Five Things to Know About ADAS—Today
What comes to mind when you hear the term “ADAS”?
Or, because ADAS is the fastest-growing technology and still a bit unsettled, you may be inclined to just pass this complex business on to those more experienced with it.
Whatever your view, there’s a lot—quite a lot—to learn about calibrating advanced driver assistance systems. Here are five considerations that will help you speed up your ADAS learning curve.
Better yet: The more you know, the less appealing you’ll find the second option.
- ADAS is here to stay
A few statistics:
- More than 60 million vehicles now have ADAS, with the number increasing every year
- At least one-third of these vehicles will need calibration following common services, such as a wheel alignment
- ADAS was available as standard or optional on 93 percent of vehicles manufactured in the 2018 model year
Virtually all vehicles now have some type of driver assistance system. As these systems increase in sophistication, the need to properly recalibrate them following common procedures also increases.
Given this already widespread prevalence, ADAS isn’t something shops can just avoid or ignore. To properly serve their customers, they’ll have to become skilled at identifying, diagnosing and calibrating these systems--or lose a lot of business to those that are.
- It’s got to be right
Whenever a shop performs ADAS work, driver safety is at stake. And in this day of self-driving cars, the stakes will continue to rise.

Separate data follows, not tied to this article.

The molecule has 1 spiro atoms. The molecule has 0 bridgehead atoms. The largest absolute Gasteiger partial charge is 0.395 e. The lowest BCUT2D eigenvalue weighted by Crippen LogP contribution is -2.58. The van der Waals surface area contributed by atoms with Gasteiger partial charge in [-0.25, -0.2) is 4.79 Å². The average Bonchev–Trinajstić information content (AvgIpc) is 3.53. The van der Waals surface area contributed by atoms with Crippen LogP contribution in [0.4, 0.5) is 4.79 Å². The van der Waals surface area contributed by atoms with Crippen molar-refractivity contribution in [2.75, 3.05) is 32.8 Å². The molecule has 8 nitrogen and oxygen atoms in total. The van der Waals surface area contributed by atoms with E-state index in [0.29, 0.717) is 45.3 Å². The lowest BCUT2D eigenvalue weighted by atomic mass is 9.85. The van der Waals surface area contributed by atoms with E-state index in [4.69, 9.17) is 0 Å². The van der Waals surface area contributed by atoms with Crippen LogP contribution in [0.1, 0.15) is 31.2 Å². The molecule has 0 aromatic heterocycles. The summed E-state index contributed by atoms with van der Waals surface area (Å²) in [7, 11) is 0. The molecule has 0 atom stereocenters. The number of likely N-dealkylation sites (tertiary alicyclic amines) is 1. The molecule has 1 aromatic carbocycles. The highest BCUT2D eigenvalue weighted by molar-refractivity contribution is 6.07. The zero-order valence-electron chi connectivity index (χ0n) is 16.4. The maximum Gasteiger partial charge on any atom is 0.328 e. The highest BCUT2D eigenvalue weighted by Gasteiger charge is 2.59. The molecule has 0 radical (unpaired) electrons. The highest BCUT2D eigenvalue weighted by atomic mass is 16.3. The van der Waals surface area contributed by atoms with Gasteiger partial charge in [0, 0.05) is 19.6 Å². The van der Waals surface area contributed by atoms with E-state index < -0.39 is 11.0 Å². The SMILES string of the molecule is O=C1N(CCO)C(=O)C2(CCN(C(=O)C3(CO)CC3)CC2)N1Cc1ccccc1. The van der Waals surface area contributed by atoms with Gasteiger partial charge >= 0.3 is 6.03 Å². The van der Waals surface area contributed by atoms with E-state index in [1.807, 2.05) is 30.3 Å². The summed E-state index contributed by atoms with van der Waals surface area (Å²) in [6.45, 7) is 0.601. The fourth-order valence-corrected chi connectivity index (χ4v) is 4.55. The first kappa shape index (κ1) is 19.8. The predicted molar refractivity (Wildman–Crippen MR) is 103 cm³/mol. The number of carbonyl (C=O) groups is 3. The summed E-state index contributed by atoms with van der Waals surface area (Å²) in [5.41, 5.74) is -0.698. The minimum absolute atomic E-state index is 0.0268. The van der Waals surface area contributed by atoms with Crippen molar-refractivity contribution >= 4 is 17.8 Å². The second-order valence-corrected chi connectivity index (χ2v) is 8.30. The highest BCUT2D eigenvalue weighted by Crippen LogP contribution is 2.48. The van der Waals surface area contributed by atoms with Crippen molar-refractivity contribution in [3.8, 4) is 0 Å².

Here’s why. ADAS comes in two types: passive, where the driver is alerted to such things as lane drifting; and active, where the vehicle automatically takes some action, such as emergency braking. The more drivers come to rely on active, automatic ADAS functions, the more shops will need to become experts at calibrating them. Since safety is involved, liability is involved.
But all ADAS components are important. Here’s one example of how seemingly little things are actually big things. If the calibration of ADAS cameras or radar is only half a degree off from manufacturer requirements, what seems “close enough” in the shop isn’t close at all, because the margin of error increases with distance.
Think of cameras and radar as a flashlight beam. The cone is tight near the bulb, and not tight at all as it spreads out. That half-degree misalignment will be 31 inches at 100 yards, and grow to a massive five feet at 200 yards. Such a variance risks seeing things that aren’t there, or not seeing things that are.
Diligence is always the best practice. Begin with brands you know, prepare a service blueprint, follow the requirements, and confirm and document your work. It’s this dedication to getting ADAS right that separates your shop from the pack.
- When is calibration necessary?
If techs and shops aren’t yet fully up to speed on ADAS, imagine where customers are. It’s unlikely they’ll helpfully inform you it’s time to reset the adaptive cruise control or forward collision warning, please.
It’s only a partial exaggeration to say that whenever you do something to a car—let alone when something is done to it by another car—there’s a fair chance a calibration will be called for. Here are some common examples:
- Windshield replacement
- Rear view mirror replacement
- Any collision or air bag deployment
- Sensor module replacement
- Repairs to front or rear suspension or steering
- Changes in ride height
- Changes in tire size
- Wheel alignment
- Any repair that requires the removal and installation of an ADAS component